That does not, necessarily, mean that it is hatred.  Sometimes prejudice can be well-intentioned in  its cruelty, rather than intentionally hateful.  And yet, many of us have charged that Chick-fil-A funds “hate groups” with their profits.  David Badash in the Huffington Post offered an explanation for why we make this claim.  His citations from GLAAD itemizing the comments from the Family Research Council’s Tony Perkins and Peter Sprigg give ample reason why the Southern Poverty Law Center considers FRC a “hate group.”

It is one thing to say (however erroneously) that “my religious beliefs require me to oppose same-sex marriage.”  It is another thing entirely to dedicate millions of dollars to spreading malicious misinformation about your fellow citizens in an attempt to deny them access to the same rights and freedoms others enjoy.  The former is simply ignorance, superstition, or bigotry.  The latter is hateful.

What Else Did that Chicken Sandwich Buy?

Our lesbian, gay, bi-sexual, and transgender brothers and sisters, parents and children, teachers and warfighters and public safety workers, bosses and employees, friends and neighbors cannot help but hear it any other way.  For those of you who proudly purchased  a chicken sandwich yesterday, what message were you sending them?

Yesterday you told my two friends in California (who are legally married there) that they aren’t real mothers to their brilliant, charming, beautiful son.  You told them that they shouldn’t be allowed to have or raise children, and that it is biologically impossible for them to do as good of a job as opposite sex parents.  I have seen how they parent with wisdom, intentionality, and love. You are wrong.

You told my dear friends, one a professor and the other an artist, that their relationship of over thirty years is somehow inferior to the opposite-sex marriages we see falling apart all around us.  You said that their love, commitment, and sacrifice for each other – in the face of the additional hurdles of prejudice – don’t matter and aren’t worth the effort.  You have said that their love should not be honored, and that their values don’t support strong families.  I am in awe of the depth and maturity of their relationship.  You are wrong.

You told my various gay and lesbian friends who are pastors openly serving congregations that they have no place in the pulpit, and that their communities of faith are not welcome at your Eucharistic table.  You have said that the Sunday afternoons spent in hospital rooms, the 2 a.m. phone calls, and the lifetime dedicated to study, prayer, and service in answer to God’s call are meaningless and a source of shame to the Church.  You are wrong.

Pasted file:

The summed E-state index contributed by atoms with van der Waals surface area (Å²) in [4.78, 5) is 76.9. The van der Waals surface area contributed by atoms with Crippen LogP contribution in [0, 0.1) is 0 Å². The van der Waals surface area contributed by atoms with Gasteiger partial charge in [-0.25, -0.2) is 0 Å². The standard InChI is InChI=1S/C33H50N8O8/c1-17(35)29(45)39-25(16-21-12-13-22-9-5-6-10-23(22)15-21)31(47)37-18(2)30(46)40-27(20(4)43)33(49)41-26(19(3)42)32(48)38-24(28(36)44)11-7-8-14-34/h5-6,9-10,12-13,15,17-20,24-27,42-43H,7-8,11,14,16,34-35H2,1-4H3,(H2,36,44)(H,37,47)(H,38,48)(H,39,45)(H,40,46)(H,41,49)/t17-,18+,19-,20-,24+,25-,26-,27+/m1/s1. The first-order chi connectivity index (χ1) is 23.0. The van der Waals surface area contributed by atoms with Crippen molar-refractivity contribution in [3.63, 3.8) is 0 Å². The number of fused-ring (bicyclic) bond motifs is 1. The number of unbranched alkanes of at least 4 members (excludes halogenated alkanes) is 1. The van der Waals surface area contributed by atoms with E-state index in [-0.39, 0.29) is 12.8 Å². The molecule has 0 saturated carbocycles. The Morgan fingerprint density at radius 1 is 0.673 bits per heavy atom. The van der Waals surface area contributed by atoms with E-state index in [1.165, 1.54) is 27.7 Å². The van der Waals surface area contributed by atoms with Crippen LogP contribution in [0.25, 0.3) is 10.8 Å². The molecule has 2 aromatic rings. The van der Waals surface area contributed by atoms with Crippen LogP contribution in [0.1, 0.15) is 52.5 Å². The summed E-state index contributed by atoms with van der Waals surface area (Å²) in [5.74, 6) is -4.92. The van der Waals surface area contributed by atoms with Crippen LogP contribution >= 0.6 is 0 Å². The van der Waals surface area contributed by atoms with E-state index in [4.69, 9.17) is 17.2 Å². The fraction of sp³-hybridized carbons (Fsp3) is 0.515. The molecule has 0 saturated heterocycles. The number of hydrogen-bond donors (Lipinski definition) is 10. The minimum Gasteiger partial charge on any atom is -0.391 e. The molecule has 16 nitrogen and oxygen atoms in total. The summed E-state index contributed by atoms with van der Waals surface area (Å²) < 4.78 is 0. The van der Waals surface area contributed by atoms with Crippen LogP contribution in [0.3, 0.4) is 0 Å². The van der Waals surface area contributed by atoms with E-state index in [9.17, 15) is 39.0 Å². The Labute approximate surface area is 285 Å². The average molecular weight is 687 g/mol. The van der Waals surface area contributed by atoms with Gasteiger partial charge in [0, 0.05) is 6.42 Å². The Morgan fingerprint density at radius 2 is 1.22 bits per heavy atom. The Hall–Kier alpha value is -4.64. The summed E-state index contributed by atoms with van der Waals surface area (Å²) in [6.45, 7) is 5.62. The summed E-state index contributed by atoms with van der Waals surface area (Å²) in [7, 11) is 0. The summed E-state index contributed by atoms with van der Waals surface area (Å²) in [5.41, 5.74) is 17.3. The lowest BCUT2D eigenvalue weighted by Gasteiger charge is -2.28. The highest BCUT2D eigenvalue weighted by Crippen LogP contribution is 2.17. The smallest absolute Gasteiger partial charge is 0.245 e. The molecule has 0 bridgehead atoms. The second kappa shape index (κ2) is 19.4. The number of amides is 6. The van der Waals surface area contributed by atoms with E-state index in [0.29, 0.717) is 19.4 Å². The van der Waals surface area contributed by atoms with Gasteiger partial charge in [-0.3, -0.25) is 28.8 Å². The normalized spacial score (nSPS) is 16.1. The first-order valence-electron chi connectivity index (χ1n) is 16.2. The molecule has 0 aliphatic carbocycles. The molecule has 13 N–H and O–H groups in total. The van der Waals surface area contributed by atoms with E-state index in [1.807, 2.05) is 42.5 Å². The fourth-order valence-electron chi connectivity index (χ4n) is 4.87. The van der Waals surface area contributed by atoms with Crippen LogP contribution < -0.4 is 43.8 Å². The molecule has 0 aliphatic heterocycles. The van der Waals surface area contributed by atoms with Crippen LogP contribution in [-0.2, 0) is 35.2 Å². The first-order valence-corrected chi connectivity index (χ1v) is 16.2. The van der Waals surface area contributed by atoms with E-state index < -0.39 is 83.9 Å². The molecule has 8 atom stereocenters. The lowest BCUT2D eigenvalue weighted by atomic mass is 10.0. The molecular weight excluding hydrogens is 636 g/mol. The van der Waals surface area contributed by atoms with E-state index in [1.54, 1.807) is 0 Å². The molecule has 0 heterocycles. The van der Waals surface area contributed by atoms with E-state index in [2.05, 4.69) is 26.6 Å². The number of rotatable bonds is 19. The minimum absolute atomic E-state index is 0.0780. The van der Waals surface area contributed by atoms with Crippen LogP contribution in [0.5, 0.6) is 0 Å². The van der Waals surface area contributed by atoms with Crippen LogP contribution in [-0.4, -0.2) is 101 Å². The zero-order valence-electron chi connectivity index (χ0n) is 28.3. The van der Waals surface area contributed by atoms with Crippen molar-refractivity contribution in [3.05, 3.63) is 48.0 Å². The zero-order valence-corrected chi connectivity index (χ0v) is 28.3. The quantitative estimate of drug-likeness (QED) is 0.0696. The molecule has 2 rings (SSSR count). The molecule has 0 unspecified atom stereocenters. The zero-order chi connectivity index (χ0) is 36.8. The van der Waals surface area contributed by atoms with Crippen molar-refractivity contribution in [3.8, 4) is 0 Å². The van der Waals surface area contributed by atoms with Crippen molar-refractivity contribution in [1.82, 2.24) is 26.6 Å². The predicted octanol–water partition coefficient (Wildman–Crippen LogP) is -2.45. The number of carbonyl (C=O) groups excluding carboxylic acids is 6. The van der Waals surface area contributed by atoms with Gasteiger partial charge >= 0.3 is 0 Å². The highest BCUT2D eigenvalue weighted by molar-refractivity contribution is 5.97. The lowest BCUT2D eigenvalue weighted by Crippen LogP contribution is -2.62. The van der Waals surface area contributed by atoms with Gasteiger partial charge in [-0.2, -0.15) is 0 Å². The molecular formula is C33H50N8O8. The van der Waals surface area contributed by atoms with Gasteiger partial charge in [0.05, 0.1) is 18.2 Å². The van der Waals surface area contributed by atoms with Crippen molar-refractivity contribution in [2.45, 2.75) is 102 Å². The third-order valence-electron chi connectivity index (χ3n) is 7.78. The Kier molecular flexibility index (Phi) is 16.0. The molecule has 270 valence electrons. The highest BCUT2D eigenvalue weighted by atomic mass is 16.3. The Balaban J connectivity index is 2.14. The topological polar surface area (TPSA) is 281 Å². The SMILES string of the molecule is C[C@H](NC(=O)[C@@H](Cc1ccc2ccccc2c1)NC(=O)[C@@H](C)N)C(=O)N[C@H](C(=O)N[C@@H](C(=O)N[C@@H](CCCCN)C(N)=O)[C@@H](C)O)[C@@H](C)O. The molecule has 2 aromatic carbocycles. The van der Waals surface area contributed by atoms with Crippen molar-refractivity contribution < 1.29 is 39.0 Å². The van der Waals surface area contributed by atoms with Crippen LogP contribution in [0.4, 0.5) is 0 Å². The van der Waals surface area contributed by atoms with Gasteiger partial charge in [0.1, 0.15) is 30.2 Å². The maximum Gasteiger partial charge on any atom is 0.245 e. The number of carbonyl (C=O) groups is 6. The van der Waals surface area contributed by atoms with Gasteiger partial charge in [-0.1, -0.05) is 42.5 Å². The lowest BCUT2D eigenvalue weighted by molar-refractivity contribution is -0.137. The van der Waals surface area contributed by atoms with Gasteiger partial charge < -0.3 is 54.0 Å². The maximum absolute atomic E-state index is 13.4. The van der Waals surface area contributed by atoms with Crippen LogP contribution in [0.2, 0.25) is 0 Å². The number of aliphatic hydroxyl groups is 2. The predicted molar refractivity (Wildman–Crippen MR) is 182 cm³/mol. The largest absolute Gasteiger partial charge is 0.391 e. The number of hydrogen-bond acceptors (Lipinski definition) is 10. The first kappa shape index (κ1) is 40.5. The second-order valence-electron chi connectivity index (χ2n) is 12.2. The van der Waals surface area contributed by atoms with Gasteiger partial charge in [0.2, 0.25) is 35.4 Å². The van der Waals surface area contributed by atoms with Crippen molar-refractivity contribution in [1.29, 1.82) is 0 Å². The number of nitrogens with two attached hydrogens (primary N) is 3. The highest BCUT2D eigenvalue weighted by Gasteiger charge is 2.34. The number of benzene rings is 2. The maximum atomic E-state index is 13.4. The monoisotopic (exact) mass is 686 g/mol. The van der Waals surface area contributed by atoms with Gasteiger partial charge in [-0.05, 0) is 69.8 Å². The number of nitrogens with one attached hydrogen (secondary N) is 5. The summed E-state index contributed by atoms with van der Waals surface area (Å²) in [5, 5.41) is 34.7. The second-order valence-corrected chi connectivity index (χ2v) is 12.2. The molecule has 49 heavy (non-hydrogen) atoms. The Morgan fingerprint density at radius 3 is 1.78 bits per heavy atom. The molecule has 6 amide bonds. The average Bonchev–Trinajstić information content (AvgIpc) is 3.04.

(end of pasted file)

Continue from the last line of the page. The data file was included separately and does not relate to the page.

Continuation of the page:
You have supported every parent who threw their child out of the house for their “sinful lifestyle choices” or shipped them off to be “re-programmed.”  You have supported every charitable group that fired a leader or denied a volunteer because their love for another person contradicted the organization’s “values.”  You have sided with the hospitals who have blocked people from sitting beside the deathbed of their lifelong partner.  You have joined your voice with the chorus of people who, through actions large and small, have insulted, wounded, marginalized, and excluded our gay, lesbian, bisexual, and transgender brothers and sisters.

You are free to do so.  Likewise we are free to point out that such behavior is shameful and has no place in twenty-first century society.

Final Thoughts

Dan Cathy, Mike Huckabee, the Family Research Council, and all those who supported their prejudicial policies of exclusion and ignorance yesterday are on the losing side of history.  They know this, and that is why they are trying to hide their reprehensible “values” of intolerance behind empty and irrelevant rhetoric of Constitutional freedoms.  We must look past the innocuous-sounding language to the actual consequences of their policies.  The reality is that anti-LGBT laws and practices destroy families, break hearts, scar souls, deprive children of loving parents, block hard-working professionals from experiencing the fruits of their labors, and in every way make us weaker, poorer, and less healthy as a society.  It is our duty as citizens, and as neighbors, to correct that shameful injustice by consistently and unequivocally standing against bigotry wherever it rears its ugly head:  in the classroom; in the legislature; in the pulpit, bima, or minbar; and yes, even in the fast food line.

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  • Dondi Vickers

    Thank you Joshua! We need more allies like you! Equality in our lifetime!

  • ryan anderson

    my delicious chicken sandwich came with a side of delicious waffle fries, not shame silly goose

    • C. Joshua Villines

      The shame is like the heartburn – it comes later.

      • Tim

        The procrastination actually involves those who seek to cover their sinfulness by being swell people to other sinners, like homosexuals.